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How Paul Ryan Avoids Tough Questions

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Cross Posted at Peoria Progressive.

Remember how Paul Ryan got booed and had to answer tough questions about his medicare voucher plan when he held town hall meetings earlier this year? Well it seems the Congressman has discovered how to avoid such embarrassing scenes in the future: charge admission to keep out the riff raff. Per David Dayen at Firedog Lake.

I’ve been writing about the invisible town hall revolution, where dozens of conservative members of Congress have been bombarded by ordinary citizens delivering progressive messages. This actually started after the passage of the Paul Ryan budget in the spring, and some members have figured out methods to deal with it. Some do only tele-town halls. Some throw out “disruptive” constituents asking the wrong questions. Some screen the questions. Some hold no town halls altogether. Some stack town halls with loyal constituents. And now, Paul Ryan and friends have hit on a new approach – charge money for the town hall meeting. According to David Dayen at Firedog Lake:

It will cost $15 to ask Rep. Paul Ryan (R-Wis.) a question in person during the August congressional recess.

The House Budget Committee chairman isn’t holding any face-to-face open-to-the-public town hall meetings during the recess, but like several of his colleagues he will speak only for residents willing to open their wallets […]

Rep. Ben Quayle (R-Ariz.) is scheduled to appear Aug. 23 at a luncheon gathering of the Arizona Republican Lawyers Association. For $35, attendees can question Quayle and enjoy a catered lunch at the Phoenix office of the Snell & Wilmer law firm.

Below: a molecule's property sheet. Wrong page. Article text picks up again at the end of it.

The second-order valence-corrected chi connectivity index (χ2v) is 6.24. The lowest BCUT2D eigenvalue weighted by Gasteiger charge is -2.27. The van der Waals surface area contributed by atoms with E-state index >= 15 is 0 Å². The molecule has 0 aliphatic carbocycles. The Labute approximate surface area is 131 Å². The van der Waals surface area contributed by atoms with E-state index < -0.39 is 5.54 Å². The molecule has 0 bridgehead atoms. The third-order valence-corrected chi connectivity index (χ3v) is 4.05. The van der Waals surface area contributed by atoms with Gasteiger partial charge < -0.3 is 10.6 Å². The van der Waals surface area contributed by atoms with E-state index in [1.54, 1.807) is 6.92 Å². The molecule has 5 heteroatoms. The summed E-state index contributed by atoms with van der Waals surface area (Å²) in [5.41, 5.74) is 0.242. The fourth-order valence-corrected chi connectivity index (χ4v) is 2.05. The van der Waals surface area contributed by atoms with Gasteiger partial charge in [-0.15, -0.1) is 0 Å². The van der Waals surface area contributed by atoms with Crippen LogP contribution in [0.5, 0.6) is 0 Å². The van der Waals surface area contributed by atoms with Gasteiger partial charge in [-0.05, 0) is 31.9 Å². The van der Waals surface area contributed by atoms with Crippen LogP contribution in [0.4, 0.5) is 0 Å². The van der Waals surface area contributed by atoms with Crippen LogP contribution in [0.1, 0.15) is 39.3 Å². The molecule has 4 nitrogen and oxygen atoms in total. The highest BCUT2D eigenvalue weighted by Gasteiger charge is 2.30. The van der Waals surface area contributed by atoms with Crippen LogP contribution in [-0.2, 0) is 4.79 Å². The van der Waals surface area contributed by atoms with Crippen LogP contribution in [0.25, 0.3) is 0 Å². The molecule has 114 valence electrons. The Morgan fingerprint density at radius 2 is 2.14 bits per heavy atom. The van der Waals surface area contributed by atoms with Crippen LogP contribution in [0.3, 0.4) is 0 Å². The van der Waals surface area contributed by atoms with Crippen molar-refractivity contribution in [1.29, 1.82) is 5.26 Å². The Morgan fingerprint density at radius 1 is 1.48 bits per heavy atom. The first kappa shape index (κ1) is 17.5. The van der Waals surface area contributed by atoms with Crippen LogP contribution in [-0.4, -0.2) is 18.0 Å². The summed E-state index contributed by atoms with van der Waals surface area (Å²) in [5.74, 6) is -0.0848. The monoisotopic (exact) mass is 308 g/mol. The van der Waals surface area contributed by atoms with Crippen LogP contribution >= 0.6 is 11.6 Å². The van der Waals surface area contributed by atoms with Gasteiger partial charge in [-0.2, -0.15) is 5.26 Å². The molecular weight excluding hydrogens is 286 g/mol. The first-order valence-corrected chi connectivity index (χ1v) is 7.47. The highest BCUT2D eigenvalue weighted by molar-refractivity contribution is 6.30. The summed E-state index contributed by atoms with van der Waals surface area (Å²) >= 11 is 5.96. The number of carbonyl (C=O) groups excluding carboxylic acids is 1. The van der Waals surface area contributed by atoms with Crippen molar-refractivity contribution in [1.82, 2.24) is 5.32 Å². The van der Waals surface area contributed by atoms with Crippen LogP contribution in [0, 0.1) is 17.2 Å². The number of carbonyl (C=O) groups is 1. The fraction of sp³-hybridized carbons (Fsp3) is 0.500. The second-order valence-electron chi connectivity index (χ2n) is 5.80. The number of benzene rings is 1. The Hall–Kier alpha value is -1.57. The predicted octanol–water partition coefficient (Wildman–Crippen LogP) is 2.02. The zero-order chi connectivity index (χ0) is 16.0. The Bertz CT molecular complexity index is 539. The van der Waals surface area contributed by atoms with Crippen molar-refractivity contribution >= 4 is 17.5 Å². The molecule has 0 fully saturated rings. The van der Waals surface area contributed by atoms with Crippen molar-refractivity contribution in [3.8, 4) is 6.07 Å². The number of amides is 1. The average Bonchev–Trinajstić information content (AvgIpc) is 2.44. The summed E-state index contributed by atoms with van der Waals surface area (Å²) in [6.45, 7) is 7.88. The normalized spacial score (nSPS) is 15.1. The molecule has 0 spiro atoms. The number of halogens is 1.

And Rep. Chip Cravaack (R-Minn.) took heat in Duluth this weekend for holding private events in his district’s population and media center — including a $10-per-head meeting hosted next week by the local chapter of the National Federation of Independent Businesses, which on its invitation notes that the organization “supported Chip in his stunning upset over long time Congressman Jim Oberstar in the 2010 election.”

There is no constitutional requirement that Congress Critters hold open meeting with their constituents, but citizens do have the right to petition their representatives and their government. There should at least be a political price to pay for such cowardly evasions. Per Democratic Party of Wisconsin spokesman Graeme Zielinski:

“Paul Ryan has had a hard time going before open crowds, and for good reason,” Zielinski said. “I’m sure Ryan doesn’t want to go before the public to explain while his extreme ideology caused Standard & Poor’s to downgrade U.S. long-term treasury bonds. Beside, Ryan likes smaller settings — the kind where you can cozy up to a hedge fund manager and get a good $350 bottle of wine.”

Closer to home , I received an invitation to one of several “listening sessions” Rep. Aaron Schock will be holding in the near future. They are all in little bitty rural communities and appear to be scheduled to last about 20 minutes each, all in one day. No admission fee afaik. But I would much rather see Schock hold an open meeting for anyone who cares to come for a discussion devoted to jobs and the economy. Schock has some ideas about how to create jobs – or rather, he has talking points that have been given to him to mouth. Other people have other ideas. I think it would be useful to hold an open and open minded discussion about all these ideas in an atmosphere in which frank and honest exchanges are possible. No insulting or racist signs, no name calling by either side. Just a conversation between an elected official and all those he represents – not just friends of the Congressman.